“I woke up in the hospital, that’s all I know.”
That is how Rick Grimes (played by Andrew Lincoln) begins a new phase of his life with a world overrun by zombies in the AMC series “Walking Dead.”
Indeed, our world is similarly overrun. A recent book called “Pride and Prejudice and Zombies” has become a publishing phenomenon. Then there are the 4,000 zombies who set a Guinness World Record in Asbury Park, N.J., for the largest gathering of the undead. Unheard of 10 years ago, there are now zombie bar crawls–wherein patrons made up to appear dead go out drinking–in almost every major city, including Moscow and Tel Aviv.
This Sunday (Easter Sunday–that’s not a coincidence), the sixth Philadelphia Zombie Crawl will creep its way around South Street.
Zombies, it seems, are having their moment.
But in the greater pantheon of our cultural monsters, zombies don’t rate very high. Their chief characteristics are traveling in hordes and being incredibly stupid. In the New York Times, essayist Chuck Klosterman wrote that the abundance and stupidity of zombies mimic the relentless avalanche of e-mails, spam, and texts the modern American faces on a daily basis.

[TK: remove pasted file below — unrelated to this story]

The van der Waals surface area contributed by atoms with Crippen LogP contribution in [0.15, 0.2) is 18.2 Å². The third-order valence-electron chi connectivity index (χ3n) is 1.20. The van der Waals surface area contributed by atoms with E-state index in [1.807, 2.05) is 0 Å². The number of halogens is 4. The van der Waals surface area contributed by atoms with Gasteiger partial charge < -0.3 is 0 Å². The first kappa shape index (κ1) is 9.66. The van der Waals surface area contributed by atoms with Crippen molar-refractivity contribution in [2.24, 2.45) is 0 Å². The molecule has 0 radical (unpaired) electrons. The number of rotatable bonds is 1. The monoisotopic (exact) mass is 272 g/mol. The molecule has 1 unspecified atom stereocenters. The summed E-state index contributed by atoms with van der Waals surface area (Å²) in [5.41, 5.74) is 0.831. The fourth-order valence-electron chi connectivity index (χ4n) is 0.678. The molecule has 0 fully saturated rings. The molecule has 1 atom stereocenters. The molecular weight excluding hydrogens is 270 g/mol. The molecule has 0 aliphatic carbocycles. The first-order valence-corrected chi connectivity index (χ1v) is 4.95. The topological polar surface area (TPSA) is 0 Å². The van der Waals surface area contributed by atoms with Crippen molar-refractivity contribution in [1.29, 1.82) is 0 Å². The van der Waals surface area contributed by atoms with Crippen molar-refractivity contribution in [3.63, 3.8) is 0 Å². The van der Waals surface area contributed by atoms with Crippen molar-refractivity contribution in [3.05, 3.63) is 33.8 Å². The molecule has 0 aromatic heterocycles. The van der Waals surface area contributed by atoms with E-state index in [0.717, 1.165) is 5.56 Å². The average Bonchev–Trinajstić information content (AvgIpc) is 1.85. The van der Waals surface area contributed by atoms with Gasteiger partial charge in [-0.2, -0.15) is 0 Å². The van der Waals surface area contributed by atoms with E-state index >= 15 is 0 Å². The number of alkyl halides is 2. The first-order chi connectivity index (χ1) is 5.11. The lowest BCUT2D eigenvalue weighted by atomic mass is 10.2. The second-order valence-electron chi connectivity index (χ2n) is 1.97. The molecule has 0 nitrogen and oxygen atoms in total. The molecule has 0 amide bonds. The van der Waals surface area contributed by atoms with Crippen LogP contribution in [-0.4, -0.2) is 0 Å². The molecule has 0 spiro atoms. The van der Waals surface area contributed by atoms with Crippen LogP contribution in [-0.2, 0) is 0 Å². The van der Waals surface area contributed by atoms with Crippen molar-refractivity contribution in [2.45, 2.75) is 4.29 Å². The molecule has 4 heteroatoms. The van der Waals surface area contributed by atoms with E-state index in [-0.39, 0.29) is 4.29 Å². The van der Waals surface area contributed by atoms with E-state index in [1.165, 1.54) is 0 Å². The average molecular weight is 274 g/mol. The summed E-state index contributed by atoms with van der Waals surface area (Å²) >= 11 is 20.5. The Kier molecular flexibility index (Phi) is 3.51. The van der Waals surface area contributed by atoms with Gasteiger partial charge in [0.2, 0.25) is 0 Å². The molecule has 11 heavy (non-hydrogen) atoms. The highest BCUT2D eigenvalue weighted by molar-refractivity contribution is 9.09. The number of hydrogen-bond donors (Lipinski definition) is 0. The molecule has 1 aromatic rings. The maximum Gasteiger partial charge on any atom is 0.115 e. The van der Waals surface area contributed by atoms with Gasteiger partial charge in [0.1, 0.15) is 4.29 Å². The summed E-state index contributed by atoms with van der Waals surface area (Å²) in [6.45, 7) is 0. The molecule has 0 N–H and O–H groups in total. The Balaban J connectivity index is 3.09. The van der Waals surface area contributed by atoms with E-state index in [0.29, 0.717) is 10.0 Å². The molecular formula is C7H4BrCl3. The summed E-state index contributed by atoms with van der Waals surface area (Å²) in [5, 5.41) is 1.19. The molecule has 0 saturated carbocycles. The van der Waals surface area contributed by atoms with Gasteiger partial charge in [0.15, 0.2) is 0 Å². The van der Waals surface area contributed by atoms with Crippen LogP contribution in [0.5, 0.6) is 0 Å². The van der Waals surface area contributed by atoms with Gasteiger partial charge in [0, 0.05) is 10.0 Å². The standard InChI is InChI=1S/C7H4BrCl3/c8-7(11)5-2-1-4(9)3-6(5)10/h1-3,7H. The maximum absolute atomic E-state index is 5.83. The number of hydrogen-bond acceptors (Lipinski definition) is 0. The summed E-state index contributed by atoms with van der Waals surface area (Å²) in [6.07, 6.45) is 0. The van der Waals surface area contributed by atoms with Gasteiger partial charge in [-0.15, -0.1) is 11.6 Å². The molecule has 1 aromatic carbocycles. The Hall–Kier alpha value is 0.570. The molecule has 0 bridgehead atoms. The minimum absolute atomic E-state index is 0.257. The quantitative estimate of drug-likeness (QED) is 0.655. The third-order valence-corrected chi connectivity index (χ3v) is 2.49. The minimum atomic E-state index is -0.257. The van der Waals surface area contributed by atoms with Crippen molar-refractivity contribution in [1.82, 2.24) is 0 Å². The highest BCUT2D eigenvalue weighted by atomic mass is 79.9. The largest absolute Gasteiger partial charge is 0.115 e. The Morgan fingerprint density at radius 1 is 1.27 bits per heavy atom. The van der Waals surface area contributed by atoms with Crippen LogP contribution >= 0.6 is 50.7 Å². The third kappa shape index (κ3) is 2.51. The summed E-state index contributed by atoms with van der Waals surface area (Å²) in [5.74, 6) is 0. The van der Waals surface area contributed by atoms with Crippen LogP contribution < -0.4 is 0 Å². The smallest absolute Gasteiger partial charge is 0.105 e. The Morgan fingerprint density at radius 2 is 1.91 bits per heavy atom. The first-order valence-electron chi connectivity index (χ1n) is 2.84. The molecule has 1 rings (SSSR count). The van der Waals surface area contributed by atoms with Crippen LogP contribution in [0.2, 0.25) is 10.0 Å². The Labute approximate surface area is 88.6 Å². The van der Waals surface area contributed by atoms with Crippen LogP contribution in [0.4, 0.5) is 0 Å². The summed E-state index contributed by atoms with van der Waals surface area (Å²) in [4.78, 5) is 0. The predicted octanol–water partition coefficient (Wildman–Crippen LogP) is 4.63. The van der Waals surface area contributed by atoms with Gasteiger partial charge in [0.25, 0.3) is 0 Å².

“Continue the termination,” Klosterman writes. “Don’t stop deleting.”
But zombies are changing for the 21st century. They still want to eat your brains, but now they want to do it with cute hair.
“There are many zombies who will show up on Easter who are dressed in Easter finery,” said Robert Drake, an organizer of the Philadelphia Zombie Crawl. “They are dressed in tuxedos and gowns, with the exception that they are not alive. It’s not about the old-fashioned, 1969, “Night of the Living Dead” zombies where they have ragged clothes, digging themselves out. People take it to the next level.”
This summer, the New York, Philadelphia and now award-winning Asbury Park zombies will congregate for the first time in Dorney Park. More than 4,000 are expected.
Because you’re never too dead to enjoy a water slide.